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FILE PHOTO: NDP MP Olivia Chow, wife of the late NDP leader Jack Layton, holds a news conference in Ottawa, Monday, Oct.1, 2012. (Adrian Wyld/The Canadian Press)
FILE PHOTO: NDP MP Olivia Chow, wife of the late NDP leader Jack Layton, holds a news conference in Ottawa, Monday, Oct.1, 2012. (Adrian Wyld/The Canadian Press)

Street violence

Expand witness protection program, demands Olivia Chow Add to ...

The NDP is calling on the federal government to expand its witness protection program, saying the country needs a more robust system to encourage people to help solve major crimes.

Toronto MP Olivia Chow made the demand two days after a man was charged in a gangland shootout that killed two innocent bystanders at a summer block party. Witnesses in that case would likely be the responsibility of the province, which prosecutes most homicide cases, but Ms. Chow said street violence is also a federal concern, as it often involves international drug trafficking and links to organized crime.

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“Whether it’s federal prosecutions or provincial prosecutions, the police should be able to get support,” she said. “If they can offer the support and the protection, then you deal with the fear and the intimidation. You remove that factor, you can build trust and you can break the wall of silence.”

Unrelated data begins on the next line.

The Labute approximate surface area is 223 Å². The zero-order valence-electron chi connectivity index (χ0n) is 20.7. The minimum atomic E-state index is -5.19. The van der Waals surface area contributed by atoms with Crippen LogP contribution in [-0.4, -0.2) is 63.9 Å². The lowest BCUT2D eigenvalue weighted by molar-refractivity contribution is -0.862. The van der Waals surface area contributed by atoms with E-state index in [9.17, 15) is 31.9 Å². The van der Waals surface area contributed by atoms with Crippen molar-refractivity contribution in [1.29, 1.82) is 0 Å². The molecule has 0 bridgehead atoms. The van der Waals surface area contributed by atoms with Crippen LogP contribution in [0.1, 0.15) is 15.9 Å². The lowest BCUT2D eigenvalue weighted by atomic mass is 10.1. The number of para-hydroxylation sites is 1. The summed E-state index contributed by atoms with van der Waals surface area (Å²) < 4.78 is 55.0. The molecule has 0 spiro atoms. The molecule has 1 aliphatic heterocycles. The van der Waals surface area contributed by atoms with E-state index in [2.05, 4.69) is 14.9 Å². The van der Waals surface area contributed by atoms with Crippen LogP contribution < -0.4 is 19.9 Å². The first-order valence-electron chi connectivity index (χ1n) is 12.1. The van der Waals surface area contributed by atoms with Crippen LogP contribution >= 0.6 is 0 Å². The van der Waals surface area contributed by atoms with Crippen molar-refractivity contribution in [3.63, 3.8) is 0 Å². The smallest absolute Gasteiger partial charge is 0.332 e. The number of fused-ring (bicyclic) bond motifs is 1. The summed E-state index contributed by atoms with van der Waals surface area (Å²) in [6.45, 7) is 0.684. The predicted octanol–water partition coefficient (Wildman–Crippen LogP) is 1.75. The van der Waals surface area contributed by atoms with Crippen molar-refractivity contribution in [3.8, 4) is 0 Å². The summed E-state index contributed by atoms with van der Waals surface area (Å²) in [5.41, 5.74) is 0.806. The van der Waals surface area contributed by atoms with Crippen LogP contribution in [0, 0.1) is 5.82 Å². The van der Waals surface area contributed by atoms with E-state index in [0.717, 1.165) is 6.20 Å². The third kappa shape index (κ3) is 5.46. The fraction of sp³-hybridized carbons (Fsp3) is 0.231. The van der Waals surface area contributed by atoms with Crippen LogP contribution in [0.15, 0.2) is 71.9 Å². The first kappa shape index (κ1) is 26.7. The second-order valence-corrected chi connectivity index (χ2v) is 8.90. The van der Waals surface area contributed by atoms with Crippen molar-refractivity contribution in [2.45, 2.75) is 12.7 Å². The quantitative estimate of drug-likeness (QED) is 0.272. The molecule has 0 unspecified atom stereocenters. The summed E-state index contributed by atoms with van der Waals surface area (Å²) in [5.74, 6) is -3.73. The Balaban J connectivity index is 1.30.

In the wake of the block party shooting last July, Toronto Police Chief Bill Blair and his investigators repeatedly appealed for locals to help them.

Shaquan (Bam Bam) Mesquito, 18, was charged with 27 offences Wednesday, including two counts of first-degree murder.

Near the scene of the gunfight, on east Toronto’s Danzig Street, one woman said witnesses have to break the code of silence to put killers behind bars. She said her own son was shot dead in a different townhouse complex five years ago, a killing that remains unsolved.

“You can imagine being here and seeing this happen over again,” she said. “I’m still waiting for answers for my son.”

For the year ending last March, the federal witness protection program considered admitting 108 people, and ultimately took 30. The system cost a little over $9-million. The protected people were mostly witnesses in RCMP cases, but also included people involved in investigations by other forces.

The office of Public Safety Minister Vic Toews, who oversees the RCMP, did not comment directly on Ms. Chow’s request for more funding when contacted by the Globe. Instead, his spokesman released a written statement attacking the NDP for not supporting the Conservative government’s other crime-related legislation.

Complaints about inadequacies in the country’s protection programs have surfaced from time to time in court. In one 2009 case, for instance, a man enrolled in both the Ontario and federal programs had to wait nearly a year and a half before receiving a birth certificate for his new identity and more than two years before he was issued a passport, a judge found.

One expert said federal funding for witness protection is “paltry,” while local police don’t have much room in their budgets to do it themselves. But getting people to come forward will take more than simply beefing up the program, he argued.

“There’s just not a lot of money to go around and at the same time, for some witnesses, not a lot of willingness to go down that path,” said Michael Chettleburgh, a consultant and author of Young Thugs, a book about Canadian street gangs. “It’s a pretty high price for someone to pay, to pick up and leave their family behind and assume a new identity.”

Mr. Chettleburgh suggested other measures to help witnesses, such as increasing the penalty for intimidating them and allowing anonymous testimony.

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